As part of this transformation, the company will get a double CEO structure with PC business lead S.Y. Hsu and global customer service lead Samson Hu in charge from 1 January, 2019. The company plans to move away from its mobile strategy to focus on gamers and power users.
It is admiting defeat in what Asus chairman Jonney Shih described as a "bloody battlefield" of mobile sales.
Shen took advantage of the mobile revolution. During his 11 years serving as CEO, Shen oversaw the launch of the PadFone series, Transformer series, ZenBook series and ZenFone series. Prior to that, Shen was also credited as the main creator of the Eee PC, the small machine that kickstarted the netbook race in 2006.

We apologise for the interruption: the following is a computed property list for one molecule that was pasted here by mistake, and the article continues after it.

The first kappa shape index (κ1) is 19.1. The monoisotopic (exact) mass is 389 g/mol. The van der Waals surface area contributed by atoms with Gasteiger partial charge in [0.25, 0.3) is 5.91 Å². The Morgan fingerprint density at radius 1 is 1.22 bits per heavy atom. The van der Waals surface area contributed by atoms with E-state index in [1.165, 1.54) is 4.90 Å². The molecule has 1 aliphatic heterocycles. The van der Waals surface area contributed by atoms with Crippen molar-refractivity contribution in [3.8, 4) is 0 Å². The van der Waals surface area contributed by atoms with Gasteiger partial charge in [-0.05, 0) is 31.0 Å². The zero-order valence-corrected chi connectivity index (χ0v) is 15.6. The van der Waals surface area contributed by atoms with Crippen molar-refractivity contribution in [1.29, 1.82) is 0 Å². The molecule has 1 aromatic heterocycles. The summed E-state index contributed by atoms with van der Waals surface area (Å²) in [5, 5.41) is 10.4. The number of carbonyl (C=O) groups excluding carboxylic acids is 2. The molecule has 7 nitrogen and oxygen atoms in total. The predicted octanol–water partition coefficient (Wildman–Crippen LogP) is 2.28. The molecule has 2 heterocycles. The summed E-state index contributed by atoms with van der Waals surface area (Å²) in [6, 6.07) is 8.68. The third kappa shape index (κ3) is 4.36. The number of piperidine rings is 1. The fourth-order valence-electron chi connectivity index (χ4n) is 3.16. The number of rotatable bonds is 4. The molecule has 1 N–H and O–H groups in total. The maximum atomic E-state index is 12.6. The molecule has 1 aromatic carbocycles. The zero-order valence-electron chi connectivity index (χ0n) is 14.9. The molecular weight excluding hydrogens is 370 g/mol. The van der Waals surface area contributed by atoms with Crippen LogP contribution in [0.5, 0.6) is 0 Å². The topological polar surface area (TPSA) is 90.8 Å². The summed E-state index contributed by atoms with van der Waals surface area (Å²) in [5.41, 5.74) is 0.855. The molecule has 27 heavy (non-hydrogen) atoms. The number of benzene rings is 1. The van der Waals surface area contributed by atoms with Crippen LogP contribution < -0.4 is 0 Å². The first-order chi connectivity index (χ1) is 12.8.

Shen announced that he will be off to run a new AIoT startup, iFast, as chairman and CEO, with its business targeting B2B applications. Despite his departure, Shen will still maintain a link with Asus thanks to its 30 percent stake in his new venture - perhaps a fitting gesture for its 25-year veteran. Shen added that he will "devote myself to assisting Asus effectively transition into the AIoT industry".
As for Asus' vacant CEO role, it will be split between The two corporate vice presidents have once acted as co-COOs back in 2015, so they should be able to pick up the pace pretty quickly.
Asus' change in mobile strategy comes at a cost: It has listed a one-time loss US$190 million to cover "loss of inventory, royalties, production costs and organisational adjustment expenses".
Coincidently I had to replace my ZenFone this week after years of loyal service - even with its Intel chip there must have been tremors in the force.